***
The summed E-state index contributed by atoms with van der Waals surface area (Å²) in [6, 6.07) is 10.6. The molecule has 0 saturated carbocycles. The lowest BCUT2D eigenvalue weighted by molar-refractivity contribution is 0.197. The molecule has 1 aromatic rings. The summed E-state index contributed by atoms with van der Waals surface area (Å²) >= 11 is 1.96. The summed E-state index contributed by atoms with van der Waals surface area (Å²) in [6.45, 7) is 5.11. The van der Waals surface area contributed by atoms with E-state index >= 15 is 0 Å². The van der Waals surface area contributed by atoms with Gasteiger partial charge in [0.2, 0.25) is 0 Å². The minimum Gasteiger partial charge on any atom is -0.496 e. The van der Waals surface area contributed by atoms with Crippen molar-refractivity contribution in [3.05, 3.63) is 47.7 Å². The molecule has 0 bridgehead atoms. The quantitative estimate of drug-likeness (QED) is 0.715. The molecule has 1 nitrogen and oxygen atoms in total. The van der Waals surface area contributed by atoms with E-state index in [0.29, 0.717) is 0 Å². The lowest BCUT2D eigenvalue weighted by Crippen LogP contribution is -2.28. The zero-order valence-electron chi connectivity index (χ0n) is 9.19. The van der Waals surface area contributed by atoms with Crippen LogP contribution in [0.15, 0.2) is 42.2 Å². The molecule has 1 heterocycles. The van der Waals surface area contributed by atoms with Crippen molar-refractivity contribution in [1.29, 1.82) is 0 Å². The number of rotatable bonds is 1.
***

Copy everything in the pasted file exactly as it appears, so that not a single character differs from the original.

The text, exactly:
The summed E-state index contributed by atoms with van der Waals surface area (Å²) in [6, 6.07) is 10.6. The molecule has 0 saturated carbocycles. The lowest BCUT2D eigenvalue weighted by molar-refractivity contribution is 0.197. The molecule has 1 aromatic rings. The summed E-state index contributed by atoms with van der Waals surface area (Å²) >= 11 is 1.96. The summed E-state index contributed by atoms with van der Waals surface area (Å²) in [6.45, 7) is 5.11. The van der Waals surface area contributed by atoms with E-state index >= 15 is 0 Å². The van der Waals surface area contributed by atoms with Gasteiger partial charge in [0.2, 0.25) is 0 Å². The minimum Gasteiger partial charge on any atom is -0.496 e. The van der Waals surface area contributed by atoms with Crippen molar-refractivity contribution in [3.05, 3.63) is 47.7 Å². The molecule has 0 bridgehead atoms. The quantitative estimate of drug-likeness (QED) is 0.715. The molecule has 1 nitrogen and oxygen atoms in total. The van der Waals surface area contributed by atoms with E-state index in [0.29, 0.717) is 0 Å². The lowest BCUT2D eigenvalue weighted by Crippen LogP contribution is -2.28. The zero-order valence-electron chi connectivity index (χ0n) is 9.19. The van der Waals surface area contributed by atoms with Crippen LogP contribution in [0.15, 0.2) is 42.2 Å². The molecule has 1 heterocycles. The van der Waals surface area contributed by atoms with Crippen molar-refractivity contribution in [1.29, 1.82) is 0 Å². The number of rotatable bonds is 1.